Health care reform gets mixed reaction

Health care reform gets mixed reaction

White House

BARACK OBAMA signs the health care reform into law on March 23, completing a task worked on by several presidents before him. Many at Fremont Federation applaud the move, although they wanted the reform to go further.

Days after President Barack Obama signed a historic health care reform bill into law, Fremont Federation voiced different opinions about the deal.

The health reform package, estimated to cost $940 billion, is meant to extend health insurance to 32 million uninsured Americans over the next 10 years, according to the Voice of America.

The Obama administration says the health care package will also reduce federal budget deficits and stop insurance companies from denying coverage to people with existing medical problems, according to news reports.

Although Fremont Federation already offers free health care to students, medical assistant Diana Rosales said she likes the changes.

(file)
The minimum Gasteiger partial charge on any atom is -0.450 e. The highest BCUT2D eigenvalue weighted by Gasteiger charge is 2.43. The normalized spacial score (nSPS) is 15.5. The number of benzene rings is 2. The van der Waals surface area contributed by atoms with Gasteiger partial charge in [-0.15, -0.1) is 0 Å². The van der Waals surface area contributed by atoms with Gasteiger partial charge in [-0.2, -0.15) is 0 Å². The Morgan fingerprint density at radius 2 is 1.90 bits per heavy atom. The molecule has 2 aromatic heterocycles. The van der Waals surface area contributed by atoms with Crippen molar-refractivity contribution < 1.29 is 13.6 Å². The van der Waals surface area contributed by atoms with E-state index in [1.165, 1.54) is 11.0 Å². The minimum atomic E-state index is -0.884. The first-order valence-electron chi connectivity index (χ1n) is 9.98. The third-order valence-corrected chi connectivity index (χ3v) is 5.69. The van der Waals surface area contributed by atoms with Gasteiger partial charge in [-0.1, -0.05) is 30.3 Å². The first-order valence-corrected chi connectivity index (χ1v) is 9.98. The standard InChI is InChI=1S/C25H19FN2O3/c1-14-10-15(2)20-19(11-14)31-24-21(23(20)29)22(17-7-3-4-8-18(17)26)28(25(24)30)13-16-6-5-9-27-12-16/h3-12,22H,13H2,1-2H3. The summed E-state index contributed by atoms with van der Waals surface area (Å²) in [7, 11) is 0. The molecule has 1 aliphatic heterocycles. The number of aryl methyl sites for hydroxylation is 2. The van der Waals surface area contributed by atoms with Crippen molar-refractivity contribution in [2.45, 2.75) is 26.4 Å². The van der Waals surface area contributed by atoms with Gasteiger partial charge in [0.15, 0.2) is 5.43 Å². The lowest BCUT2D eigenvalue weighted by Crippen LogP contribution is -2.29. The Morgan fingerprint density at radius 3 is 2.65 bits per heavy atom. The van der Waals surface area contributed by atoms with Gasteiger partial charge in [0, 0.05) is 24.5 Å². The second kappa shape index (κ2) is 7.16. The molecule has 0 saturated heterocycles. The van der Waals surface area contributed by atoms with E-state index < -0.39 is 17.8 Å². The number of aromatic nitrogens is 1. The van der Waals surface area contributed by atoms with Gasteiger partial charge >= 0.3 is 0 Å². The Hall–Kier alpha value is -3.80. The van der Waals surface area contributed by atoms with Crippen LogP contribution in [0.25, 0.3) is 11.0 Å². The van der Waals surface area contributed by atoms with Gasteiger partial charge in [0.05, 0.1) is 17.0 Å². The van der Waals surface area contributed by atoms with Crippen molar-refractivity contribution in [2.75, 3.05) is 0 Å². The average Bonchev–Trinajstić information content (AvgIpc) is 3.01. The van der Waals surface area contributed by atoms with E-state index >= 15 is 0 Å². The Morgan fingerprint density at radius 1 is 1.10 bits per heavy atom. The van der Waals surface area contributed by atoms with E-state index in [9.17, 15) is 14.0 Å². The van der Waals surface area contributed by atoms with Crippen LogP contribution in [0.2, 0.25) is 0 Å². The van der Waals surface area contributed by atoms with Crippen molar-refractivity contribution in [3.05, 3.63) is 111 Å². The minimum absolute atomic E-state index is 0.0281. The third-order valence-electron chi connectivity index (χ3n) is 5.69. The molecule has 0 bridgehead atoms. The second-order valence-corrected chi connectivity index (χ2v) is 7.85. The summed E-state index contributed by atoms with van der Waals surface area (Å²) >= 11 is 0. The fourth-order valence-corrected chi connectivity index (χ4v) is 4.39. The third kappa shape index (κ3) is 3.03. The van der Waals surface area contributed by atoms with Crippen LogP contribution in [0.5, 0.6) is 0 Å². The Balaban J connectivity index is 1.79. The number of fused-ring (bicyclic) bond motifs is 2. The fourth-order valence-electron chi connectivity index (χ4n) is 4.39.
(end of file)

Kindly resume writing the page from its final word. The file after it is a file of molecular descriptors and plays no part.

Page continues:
“I think it’s good, especially for people who work part-time,” she said.

However, Rosales sees a problem with the new law.

“It’s not good for people who are illegal here because they are just paying for it and getting nothing out of it,” she said.

According to CBS News, “Illegal immigrants will not be allowed to buy health insurance in the exchanges – even if they pay completely with their own money.”

Another person who sees some problems with the health care reform is Katie Riemer.

“It’s not perfect, but it’s better then nothing. I’m really happy about the 35 million plus Americans for health insurance,” Riemer said.

Some people, like Paul Robeson physiology teacher Marisa Brown, already had health insurance and this new bill probably will change nothing for them personally.

Still they are happy.

“Obama is doing some great things in a short amount of time,” said Brown. “Some are good and some are bad. It won’t change anything for me though. It’s good for people with no health care.”

Media Academy Principal Ben Schmookler has had heated arguments with other staff members about the changes.

“I’m glad that it finally got through,” said Schmookler. “I wish it was more comprehensive than how it is.”